Mumbai: The pharmaceuticals regulators of at least five states have asked around 800 large and medium drug makers to immediately withdraw the so-called ‘combination drugs’, which do not have central regulatory approval, from the domestic drugs market.
On 20 August, Mint had reported that such drugs could lose their licences.
The drug controllers in Maharashtra, Karnataka and Goa have sent notices to drug companies including top names such as Cipla Ltd, Nicholas Piramal India Ltd, Sun Pharmaceutical Industries Ltd, Alkem Laboratories Ltd, Lupin Ltd and Emcure Pharmaceuticals Ltd, asking them to pull back their combination drug brands from the market, and stop making these drugs with immediate effect.
Drug makers such as Cipla and Alkem have 37 drug combinations in the market, followed by others such as Nicholas Piramal and Cadilla Healthcare Ltd. Ranbaxy Laboratories Ltd, Lupin and Wockhardt Ltd, too, have combination drugs in their portfolio, according to the Central Drugs Standard Control Organization or CDSCO, the central authority that approves new drugs for marketing in the country.
Sun Pharma confirmed that it has received a notice from the Maharashtra state drug controller on five combination drugs.
A spokesperson said that the company “was awaiting approvals (for these) as per the new directive”. Ranbaxy, Cipla, Lupin and Alken did not respond to email and telephone queries.
State drug regulators in Andhra Pradesh and Tamil Nadu have asked some manufacturers to surrender manufacturing licences for such drugs. In Gujarat, the state with the largest concentration of drug making units in the country, the Food and Drug Control Administration has not initiated action yet as it is awaiting more clarity on the legality of cancelling licences.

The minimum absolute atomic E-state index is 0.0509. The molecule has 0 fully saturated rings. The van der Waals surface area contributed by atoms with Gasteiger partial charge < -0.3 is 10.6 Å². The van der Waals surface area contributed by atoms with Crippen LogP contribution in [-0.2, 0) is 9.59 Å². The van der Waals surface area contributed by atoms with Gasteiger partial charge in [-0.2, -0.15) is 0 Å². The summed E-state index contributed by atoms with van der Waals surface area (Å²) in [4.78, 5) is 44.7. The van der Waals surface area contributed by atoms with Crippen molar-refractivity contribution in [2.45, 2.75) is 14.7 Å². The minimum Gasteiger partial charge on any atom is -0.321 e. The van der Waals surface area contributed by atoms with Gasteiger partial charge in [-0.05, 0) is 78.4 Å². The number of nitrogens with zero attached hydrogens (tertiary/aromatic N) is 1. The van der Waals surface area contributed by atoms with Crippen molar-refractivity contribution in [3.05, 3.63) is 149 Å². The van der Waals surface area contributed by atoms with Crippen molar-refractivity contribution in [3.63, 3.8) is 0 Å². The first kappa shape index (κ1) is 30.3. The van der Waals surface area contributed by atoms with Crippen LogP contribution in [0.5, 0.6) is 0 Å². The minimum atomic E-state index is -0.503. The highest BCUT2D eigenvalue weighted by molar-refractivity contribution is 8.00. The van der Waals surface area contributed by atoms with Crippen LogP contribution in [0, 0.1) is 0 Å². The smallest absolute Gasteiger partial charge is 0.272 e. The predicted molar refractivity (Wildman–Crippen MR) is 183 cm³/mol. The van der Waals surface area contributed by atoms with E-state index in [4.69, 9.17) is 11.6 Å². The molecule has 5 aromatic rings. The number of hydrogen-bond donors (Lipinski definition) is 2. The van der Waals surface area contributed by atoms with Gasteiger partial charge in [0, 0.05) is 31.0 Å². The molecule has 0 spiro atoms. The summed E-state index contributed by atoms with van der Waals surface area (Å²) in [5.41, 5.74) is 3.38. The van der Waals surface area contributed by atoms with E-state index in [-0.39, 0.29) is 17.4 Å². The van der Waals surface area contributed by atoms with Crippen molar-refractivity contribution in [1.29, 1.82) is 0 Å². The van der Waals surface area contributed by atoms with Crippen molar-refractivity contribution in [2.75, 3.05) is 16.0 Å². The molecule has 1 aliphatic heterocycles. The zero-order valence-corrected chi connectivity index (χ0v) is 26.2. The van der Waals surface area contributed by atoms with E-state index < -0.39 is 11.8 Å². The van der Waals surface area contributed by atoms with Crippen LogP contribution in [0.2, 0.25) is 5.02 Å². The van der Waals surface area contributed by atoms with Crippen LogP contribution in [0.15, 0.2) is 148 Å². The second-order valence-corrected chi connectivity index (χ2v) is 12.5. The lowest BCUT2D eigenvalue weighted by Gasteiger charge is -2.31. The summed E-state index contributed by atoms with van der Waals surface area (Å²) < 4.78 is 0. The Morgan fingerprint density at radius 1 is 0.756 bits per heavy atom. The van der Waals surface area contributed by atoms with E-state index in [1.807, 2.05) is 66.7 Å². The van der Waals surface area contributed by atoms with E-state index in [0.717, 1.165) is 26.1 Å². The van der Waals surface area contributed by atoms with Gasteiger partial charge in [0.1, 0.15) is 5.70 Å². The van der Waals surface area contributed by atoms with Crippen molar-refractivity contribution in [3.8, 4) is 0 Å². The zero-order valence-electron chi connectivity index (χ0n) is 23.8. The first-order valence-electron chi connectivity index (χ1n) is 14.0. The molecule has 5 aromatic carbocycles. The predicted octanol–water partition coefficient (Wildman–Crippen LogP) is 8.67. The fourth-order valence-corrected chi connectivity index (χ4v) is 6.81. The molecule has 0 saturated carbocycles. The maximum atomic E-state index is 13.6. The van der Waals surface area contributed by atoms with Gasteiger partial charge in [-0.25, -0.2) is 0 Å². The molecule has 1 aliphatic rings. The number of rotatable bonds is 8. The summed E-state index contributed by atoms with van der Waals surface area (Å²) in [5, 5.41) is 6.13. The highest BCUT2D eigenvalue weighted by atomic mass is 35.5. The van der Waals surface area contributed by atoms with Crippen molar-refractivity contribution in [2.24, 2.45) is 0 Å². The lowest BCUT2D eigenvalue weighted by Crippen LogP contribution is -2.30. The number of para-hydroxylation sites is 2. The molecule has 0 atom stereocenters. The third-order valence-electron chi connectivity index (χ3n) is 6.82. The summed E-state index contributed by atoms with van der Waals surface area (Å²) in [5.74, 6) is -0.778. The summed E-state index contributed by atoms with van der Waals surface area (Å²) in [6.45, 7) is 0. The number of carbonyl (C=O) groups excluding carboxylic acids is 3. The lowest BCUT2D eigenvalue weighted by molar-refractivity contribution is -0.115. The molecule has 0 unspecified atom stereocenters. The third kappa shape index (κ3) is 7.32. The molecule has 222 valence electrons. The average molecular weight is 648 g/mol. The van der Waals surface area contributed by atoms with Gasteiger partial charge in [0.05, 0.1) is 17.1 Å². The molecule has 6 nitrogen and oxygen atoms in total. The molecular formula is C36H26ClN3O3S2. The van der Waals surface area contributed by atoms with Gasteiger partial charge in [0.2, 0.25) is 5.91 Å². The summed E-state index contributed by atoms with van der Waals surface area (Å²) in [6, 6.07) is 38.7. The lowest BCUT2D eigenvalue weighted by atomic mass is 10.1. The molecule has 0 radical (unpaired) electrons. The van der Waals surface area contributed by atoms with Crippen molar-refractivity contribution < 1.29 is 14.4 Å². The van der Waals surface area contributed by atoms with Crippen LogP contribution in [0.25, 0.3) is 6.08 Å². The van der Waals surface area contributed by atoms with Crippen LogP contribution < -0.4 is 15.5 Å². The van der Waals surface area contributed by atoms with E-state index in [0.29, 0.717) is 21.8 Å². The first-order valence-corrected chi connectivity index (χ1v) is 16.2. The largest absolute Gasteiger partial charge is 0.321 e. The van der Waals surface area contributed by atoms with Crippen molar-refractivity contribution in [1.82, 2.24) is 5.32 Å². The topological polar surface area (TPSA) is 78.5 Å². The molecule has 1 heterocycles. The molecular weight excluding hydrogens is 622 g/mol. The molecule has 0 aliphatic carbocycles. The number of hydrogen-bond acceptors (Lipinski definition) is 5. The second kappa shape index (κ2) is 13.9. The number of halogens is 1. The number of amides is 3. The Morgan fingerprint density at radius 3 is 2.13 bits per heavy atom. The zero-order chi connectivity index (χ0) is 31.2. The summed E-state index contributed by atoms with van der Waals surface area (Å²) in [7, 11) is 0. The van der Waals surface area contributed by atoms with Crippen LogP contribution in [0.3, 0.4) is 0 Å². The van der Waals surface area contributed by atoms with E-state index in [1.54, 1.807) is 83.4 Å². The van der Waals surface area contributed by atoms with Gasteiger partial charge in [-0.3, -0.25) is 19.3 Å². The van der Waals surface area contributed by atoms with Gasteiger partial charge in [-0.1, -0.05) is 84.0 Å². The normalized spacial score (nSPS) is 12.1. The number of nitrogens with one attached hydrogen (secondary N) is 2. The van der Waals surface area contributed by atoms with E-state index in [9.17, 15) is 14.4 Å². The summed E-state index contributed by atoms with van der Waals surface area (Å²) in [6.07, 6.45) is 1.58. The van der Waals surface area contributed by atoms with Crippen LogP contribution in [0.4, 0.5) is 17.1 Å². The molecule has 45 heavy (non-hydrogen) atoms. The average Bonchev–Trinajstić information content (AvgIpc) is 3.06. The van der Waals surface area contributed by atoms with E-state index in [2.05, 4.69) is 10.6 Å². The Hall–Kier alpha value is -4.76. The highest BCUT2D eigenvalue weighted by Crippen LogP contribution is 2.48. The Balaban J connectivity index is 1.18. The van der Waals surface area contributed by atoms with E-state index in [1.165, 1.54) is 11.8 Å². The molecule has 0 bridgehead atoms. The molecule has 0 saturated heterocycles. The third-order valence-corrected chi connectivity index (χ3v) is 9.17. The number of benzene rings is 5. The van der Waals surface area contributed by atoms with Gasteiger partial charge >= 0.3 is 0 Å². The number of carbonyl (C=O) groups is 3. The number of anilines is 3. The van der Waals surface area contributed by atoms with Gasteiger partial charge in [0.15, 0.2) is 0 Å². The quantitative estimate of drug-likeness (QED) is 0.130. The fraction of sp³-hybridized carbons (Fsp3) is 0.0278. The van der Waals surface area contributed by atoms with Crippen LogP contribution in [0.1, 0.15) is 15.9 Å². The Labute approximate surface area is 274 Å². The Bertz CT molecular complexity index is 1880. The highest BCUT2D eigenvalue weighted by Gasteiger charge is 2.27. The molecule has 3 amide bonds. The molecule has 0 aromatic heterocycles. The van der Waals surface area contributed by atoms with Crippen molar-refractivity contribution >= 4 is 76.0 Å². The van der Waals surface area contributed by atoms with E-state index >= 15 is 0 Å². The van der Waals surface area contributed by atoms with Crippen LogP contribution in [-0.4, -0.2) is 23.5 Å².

This action follows a directive from the central drugs regulator, the office of the Drugs Controller General of India or DCGI, that the sale of such drugs—the industry makes some Rs4,000 crore selling nearly 3,000 combination brands, most of which are not approved by the Centre—is not in consumer interest because their efficacy and safety have not been tested. CDSCO is headed by DCGI M. Venkateswarlu.
Combination drugs are made by blending one key drug with one or more other drugs into a single pill or capsule for treating multiple conditions. The drugs are already approved in India individually but their combinations have not been tested and approved by the DCGI, as is the requirement for marketing all new drugs in the country. Manufacturing licences are separately granted by the states. Regulators in most countries insist on testing and approving such combination drugs as they would do with any other medicine. In fact, the World Health Organization does not recommend combination drug-based therapy unless it is found very essential for treatment in tuberculosis, malaria and HIV, among a few other diseases.
“Though these drugs are individually approved here, a combined formulation has to be treated as a new drug and the safety and efficacy tests have to be conducted again to clear them for marketing,” DCGI Venkateswarlu told Mint in an August interview. The Centre has prepared a list of 282 such drug combinations, also known in the industry as fixed-dose combinations.
An industry representative said the government move was unilateral. “The companies should be given time to present their data... Since the industry is ready to support the regulatory views, it (the government) shouldn’t have acted unilaterally...,” said Dilip G. Shah, secretary general, Indian Pharmaceutical Alliance, a trade body that represents the country’s top 11 drug makers.
Some drug makers have applied for fresh drug marketing approvals for their combination brands. Nicholas Piramal has not received a notice from the state department “as it has already sought fresh (approvals) for combination products,” said Swati A. Piramal, the drug maker’s director of strategic alliances and communications. She added that 2,300 such applications are pending with the DCGI.
The DCGI said such marketing applications would be treated as per its standard process for new drugs. Such approvals typically take up to 18 months.
In Karnataka, Sripathi Rao, the state’s drug controller, said some manufacturers have started surrendering their licences. K. Selvaraju, drug controller of Tamil Nadu, said licences issued to three companies—Akson Laboratories Ltd, Kousik Pharmaceuticals Ltd and Tablets India Ltd—have been cancelled.